- The Washington Times - Wednesday, August 9, 2000

His legacy

"New data from the National Center for Health Statistics shows that firearms deaths have fallen to the lowest level since the 1960s. This is wonderful news for public safety, but terrible news for the gun-control lobby especially when coupled with the new study from the Journal of the American Medical Association finding that the Brady Act had no effect in reducing gun crime.

"For years, anti-gun advocates have argued 'more guns, more gun violence.' But now, gun ownership is at a record high, while gun violence falls ever lower. A 1996 Police Foundation study estimated that Americans own 230 million guns… .

"Bill Clinton has been the best president the gun industry ever had. During the anti-gun panics that Mr. Clinton helped incite in 1993-94, and again in 1999, firearms sales skyrocketed, as consumers bought while they could. For some months in 1993-94, manufacturers were running their plants on three shifts a day and still couldn't keep up with demand."

David B. Kopel, writing on "More Guns, Less Gun Violence," Friday in the Wall Street Journal

Unreached Washington

"Our vision statement is a simple, declarative sentence: to make an impact on secular Washington with the message of Jesus Christ… . After we agreed on a vision statement, we said, 'OK, here's Washington. Right? What are the unreached people groups in secular Washington?' We made a list: Gen-Xers, internationals, the urban inner city, children with special needs and their families… .

"The first one we picked was Generation X. Don't ask me why; it certainly wasn't the easiest one. Very few churches were targeting 20-somethings at the time. We didn't know how to talk to them. They didn't fit the paradigm that we were running for 40- and 50-year-olds.

"Here in D.C., we've got hundreds of thousands of young people coming from Yale and Harvard and Ivy League schools. They're working on Capitol Hill, clerking for the Supreme Court, padding their resumes. They're here only three or four years, and then they're off to change the world. We decided to try to reach them for Christ, so when they leave D.C., they change the world for Jesus."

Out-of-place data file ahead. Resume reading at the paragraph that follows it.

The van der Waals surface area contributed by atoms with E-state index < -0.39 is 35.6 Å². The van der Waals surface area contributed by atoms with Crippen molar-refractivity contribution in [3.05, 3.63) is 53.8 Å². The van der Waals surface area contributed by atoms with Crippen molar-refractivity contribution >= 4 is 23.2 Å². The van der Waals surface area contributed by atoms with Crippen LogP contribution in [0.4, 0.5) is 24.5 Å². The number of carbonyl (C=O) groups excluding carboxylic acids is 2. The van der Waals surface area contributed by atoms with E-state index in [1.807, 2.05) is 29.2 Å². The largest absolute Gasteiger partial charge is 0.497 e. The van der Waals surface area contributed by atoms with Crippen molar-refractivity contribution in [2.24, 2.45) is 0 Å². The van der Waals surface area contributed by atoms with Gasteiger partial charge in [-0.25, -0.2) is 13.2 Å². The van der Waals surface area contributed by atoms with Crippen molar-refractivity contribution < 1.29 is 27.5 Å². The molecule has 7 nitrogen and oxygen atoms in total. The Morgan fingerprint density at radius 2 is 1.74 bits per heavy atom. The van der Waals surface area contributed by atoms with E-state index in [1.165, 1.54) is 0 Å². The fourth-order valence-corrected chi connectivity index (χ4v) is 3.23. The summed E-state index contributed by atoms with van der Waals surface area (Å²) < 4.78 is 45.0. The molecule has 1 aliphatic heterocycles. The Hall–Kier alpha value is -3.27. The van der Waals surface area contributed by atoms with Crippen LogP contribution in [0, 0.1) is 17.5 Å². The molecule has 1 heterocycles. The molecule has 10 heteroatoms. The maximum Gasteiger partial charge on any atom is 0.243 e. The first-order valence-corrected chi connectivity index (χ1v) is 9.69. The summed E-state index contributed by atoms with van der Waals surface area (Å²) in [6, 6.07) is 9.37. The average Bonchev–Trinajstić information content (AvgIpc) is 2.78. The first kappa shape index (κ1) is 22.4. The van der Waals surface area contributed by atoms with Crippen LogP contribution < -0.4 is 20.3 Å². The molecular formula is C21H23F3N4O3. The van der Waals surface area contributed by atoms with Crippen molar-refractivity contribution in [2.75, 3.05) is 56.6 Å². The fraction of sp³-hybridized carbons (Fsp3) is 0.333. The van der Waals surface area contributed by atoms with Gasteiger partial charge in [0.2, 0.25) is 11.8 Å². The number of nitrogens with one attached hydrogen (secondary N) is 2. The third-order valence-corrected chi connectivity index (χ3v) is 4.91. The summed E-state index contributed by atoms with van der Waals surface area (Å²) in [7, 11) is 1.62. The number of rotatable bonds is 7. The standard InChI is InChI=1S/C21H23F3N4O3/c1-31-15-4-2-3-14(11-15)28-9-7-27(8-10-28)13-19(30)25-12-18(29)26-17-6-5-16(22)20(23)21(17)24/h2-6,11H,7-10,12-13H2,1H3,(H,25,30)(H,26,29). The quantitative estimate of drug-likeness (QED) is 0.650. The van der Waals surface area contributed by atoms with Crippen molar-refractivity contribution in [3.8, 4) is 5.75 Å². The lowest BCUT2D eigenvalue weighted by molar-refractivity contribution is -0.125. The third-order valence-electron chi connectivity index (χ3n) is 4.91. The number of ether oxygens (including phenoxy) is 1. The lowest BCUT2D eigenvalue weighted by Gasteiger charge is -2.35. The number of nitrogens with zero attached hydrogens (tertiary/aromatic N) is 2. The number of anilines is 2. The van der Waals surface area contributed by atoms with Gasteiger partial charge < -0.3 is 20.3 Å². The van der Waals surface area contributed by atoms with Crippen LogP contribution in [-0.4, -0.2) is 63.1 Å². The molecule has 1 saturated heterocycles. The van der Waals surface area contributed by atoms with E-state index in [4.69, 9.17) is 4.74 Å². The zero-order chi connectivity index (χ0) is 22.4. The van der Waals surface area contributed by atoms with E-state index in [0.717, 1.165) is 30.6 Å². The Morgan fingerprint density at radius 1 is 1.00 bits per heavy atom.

Lon Solomon, pastor of McLean Bible Church, interviewed in the summer issue of Leadership magazine

Huckster mob

"The demonstrators huddled in a tight mass, bodies pressed against each other in solidarity, and a young sympathizer marched around the perimeter holding a flag aloft. It was black. It had a white A in the middle of it. And all I could think was: What the heck does that mean? …

"For the most part, the sentiments expressed by the demonstrators are about fringe issues that are irrelevant if not incomprehensible to most of us … dissent against the 'prison-industrial complex,' opposition to economic policy oh, and yes, support of anarchy, the symbol of that black flag. In contrast, the protests of old erupted into the streets from a genuine division in society. Protesters voiced the passions and fury that tore us apart. The Vietnam War. Civil rights. The women's movement.

"You knew immediately the cause that was championed by the demonstrators in the street. You supported them or opposed them but you knew what it was all about. What is this, in Philadelphia, in 2000, all about? Where's the motivating sense of injustice, the righteous belligerence, the heart-felt commitment? You sense the people who've taken over our streets are self-promoting ideological hucksters, professional agitators who bounce from photo op to photo op, and students engaged in a rite of passage."

Jill Porter, writing on "Protests lacking direction," in the Aug. 2 Philadelphia Daily News

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